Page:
SEC Charged Brent Seaman - $35 Million Ponzi Scheme - Florida

SEC Charged Brent Seaman – $35 Million Ponzi Scheme – Florida

SEC Charges Florida Resident Brent Seaman with Operating a $35 Million Ponzi Scheme that Targeted Church Members

Washington, DC (STL.News) The Securities and Exchange Commission (SEC) Thursday charged Brent Seaman of Naples, Florida, and various entities he managed for fraudulently raising approximately $35 million (Ponzi Scheme) from at least 60 investors through an unregistered securities offering.  Many of these investors were elderly, retired, and connected to a Naples, Florida church where Brent Seaman was an active member.

The SEC’s complaint alleges that, from approximately June 2019 until September 2022, Brent Seaman told investors he would use their money to invest in technology companies and to trade currencies and commodities.  Seaman falsely promised annual returns ranging between 18 and 48 percent and described the investments as “safe” and the returns as “guaranteed.”  The complaint further alleges that Seaman solicited investors by touting his proven success investing in currencies when, in reality, he was losing millions of dollars of investors’ money, and his currency trading was always unprofitable.  Seaman also allegedly misappropriated millions of dollars for himself, in part to purchase luxury automobiles and to pay for trips on private planes.  Finally, Seaman allegedly made Ponzi-like payments to investors because he did not generate profits in connection with his trading sufficient to pay investors their required monthly distributions.

“As alleged in our complaint, Seaman targeted church members with false claims of success,” said Eric I. Bustillo, Director of the SEC’s Miami Regional Office.  “This action reflects a deep commitment to pursue those who prey on vulnerable investors.”

The SEC’s complaint, filed in the U.S. District Court for the Southern District of Florida, charges Seaman, Accanito Holdings, LLC, Accanito Equity, LLC, Accanito Equity II, LLC, Accanito Equity III, LLC, and Accanito Equity IV, LLC with violating the registration provisions of Section 5 of the Securities Act of 1933.  The complaint also charges Seaman, the Accanito LLCs, and two related entities, Accanito Capital Group, and Surge LLC, with violating the antifraud provisions of the Securities Exchange Act of 1934.  Finally, the complaint charges Seaman with violating the broker-dealer registration provisions of Section 15(a) of the Exchange Act.  The complaint names as relief defendants and seeks disgorgement with prejudgment interest from Seaman’s wife, Jana Seaman, and two affiliated entities, Valo Holdings Group, LLC and Surge Capital Ventures, LLC, that allegedly together received millions in investor proceeds.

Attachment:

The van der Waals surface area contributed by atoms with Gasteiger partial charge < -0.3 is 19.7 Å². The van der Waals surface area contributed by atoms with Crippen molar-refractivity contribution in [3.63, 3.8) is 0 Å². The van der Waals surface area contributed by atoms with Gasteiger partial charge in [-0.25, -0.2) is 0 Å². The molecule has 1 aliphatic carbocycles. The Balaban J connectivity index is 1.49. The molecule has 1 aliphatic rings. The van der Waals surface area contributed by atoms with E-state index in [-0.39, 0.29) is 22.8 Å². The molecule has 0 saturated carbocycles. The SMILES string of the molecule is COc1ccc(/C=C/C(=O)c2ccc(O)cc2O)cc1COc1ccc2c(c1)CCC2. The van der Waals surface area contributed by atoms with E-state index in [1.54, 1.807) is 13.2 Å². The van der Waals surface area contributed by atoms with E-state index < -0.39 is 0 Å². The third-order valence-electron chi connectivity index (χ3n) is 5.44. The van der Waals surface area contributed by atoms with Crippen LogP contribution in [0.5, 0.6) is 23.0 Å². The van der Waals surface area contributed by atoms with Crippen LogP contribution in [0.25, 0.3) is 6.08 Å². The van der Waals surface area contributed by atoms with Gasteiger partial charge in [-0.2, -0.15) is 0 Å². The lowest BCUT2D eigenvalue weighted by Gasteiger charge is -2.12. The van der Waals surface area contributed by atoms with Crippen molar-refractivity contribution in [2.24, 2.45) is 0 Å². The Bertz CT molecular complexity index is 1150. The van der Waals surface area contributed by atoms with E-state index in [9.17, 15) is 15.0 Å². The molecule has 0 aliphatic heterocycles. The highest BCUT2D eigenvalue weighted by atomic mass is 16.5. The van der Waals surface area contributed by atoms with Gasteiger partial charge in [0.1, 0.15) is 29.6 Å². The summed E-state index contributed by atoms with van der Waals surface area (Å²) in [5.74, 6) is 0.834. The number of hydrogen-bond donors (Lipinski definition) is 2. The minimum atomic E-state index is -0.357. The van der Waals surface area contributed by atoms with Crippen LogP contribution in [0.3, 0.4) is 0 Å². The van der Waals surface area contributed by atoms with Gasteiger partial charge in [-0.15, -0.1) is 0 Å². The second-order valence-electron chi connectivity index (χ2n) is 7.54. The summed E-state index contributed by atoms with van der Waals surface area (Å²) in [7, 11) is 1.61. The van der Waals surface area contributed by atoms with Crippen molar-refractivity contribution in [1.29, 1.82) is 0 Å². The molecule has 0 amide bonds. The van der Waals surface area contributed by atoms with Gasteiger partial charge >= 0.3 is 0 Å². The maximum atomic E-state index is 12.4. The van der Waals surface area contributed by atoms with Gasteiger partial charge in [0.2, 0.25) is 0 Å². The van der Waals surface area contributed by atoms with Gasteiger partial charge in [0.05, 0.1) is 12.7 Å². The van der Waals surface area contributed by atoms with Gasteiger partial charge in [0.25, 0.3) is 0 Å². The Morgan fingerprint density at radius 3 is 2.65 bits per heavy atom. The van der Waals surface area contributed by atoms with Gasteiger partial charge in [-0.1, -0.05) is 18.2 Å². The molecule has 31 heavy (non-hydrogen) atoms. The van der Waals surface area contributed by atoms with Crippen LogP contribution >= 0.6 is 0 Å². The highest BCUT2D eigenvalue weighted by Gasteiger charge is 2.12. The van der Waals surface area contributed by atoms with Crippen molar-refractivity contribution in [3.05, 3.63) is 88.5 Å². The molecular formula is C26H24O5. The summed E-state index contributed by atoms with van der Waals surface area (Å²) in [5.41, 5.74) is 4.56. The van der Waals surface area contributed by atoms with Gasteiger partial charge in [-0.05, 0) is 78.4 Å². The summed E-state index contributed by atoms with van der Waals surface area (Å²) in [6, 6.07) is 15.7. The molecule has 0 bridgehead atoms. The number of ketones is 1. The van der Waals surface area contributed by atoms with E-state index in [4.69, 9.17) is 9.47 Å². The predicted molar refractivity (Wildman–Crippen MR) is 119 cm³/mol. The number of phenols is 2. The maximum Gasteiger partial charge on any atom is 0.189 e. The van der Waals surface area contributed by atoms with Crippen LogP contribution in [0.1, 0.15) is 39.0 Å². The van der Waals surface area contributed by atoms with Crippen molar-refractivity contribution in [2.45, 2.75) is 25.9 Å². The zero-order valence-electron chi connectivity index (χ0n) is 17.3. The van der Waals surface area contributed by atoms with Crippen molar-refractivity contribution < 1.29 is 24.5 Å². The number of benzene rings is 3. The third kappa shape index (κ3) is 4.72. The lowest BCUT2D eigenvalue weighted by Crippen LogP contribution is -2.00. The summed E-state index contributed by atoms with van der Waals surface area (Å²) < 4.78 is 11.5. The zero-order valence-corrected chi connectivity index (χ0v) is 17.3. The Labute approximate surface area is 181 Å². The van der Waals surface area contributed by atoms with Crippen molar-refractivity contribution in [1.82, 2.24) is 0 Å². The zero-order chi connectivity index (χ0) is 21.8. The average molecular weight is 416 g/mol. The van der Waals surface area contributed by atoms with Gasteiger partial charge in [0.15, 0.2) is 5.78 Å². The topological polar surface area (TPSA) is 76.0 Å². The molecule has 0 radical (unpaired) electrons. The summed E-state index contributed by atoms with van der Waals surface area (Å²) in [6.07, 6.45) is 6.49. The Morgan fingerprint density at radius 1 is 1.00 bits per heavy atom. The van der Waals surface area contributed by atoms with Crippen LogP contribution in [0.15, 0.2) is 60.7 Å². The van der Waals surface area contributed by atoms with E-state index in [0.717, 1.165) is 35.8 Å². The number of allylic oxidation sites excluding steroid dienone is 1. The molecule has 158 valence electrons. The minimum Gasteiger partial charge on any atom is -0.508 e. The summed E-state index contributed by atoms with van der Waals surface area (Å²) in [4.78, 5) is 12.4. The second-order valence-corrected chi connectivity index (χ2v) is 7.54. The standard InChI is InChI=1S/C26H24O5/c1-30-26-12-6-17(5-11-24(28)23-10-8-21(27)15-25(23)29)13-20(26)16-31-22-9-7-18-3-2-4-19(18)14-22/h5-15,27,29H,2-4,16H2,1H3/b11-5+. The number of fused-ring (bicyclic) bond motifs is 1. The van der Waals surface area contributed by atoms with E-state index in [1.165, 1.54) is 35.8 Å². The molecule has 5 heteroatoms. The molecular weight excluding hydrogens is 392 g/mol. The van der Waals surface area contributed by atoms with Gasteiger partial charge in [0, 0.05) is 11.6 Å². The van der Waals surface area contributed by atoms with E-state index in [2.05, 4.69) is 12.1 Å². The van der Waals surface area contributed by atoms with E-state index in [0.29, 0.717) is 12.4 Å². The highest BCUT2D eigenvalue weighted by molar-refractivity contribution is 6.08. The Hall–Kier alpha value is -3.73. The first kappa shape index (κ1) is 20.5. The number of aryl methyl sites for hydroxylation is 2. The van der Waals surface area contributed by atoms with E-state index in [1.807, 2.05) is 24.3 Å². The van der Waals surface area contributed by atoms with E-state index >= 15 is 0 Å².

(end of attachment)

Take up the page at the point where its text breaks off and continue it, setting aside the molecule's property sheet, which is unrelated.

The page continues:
All fraud defendants have consented to a bifurcated settlement without admitting or denying the Commission’s allegations and are subject to court approval, under which they will be enjoined from violating the charged provisions of the federal securities laws, and Seaman will be barred from serving as an officer or director of any SEC-reporting company.  Seaman also agreed to settle follow-on administrative proceedings pursuant to Section 15(b) of the Exchange Act based on the anticipated entry of a permanent injunction against him.  Additionally, the defendants agree that the court will determine whether it is appropriate to order them to pay disgorgement with prejudgment interest and a civil penalty.  Relief defendant Jana Seaman has agreed to pay $757,154 in disgorgement and interest.  Relief defendant Valo Holdings Group has agreed to pay $668,240 in disgorgement and interest.

The SEC’s investigation into this ponzi scheme was part of the Miami Regional Office’s Fraud Against Minority Groups Initiative and was conducted by Andre Zamorano, Alise Johnson, and Mark Dee in the Miami Regional Office and supervised by Thierry Olivier Desmet, Fernando Torres, and Glenn S. Gordon.  The SEC’s litigation will be led by Alise Johnson under the supervision of Teresa J. Verges.

The SEC encourages investors to check the backgrounds of people selling investments by using the SEC’s to identify quickly whether they are registered professionals and confirm their identity.  For more information about affinity frauds, visit


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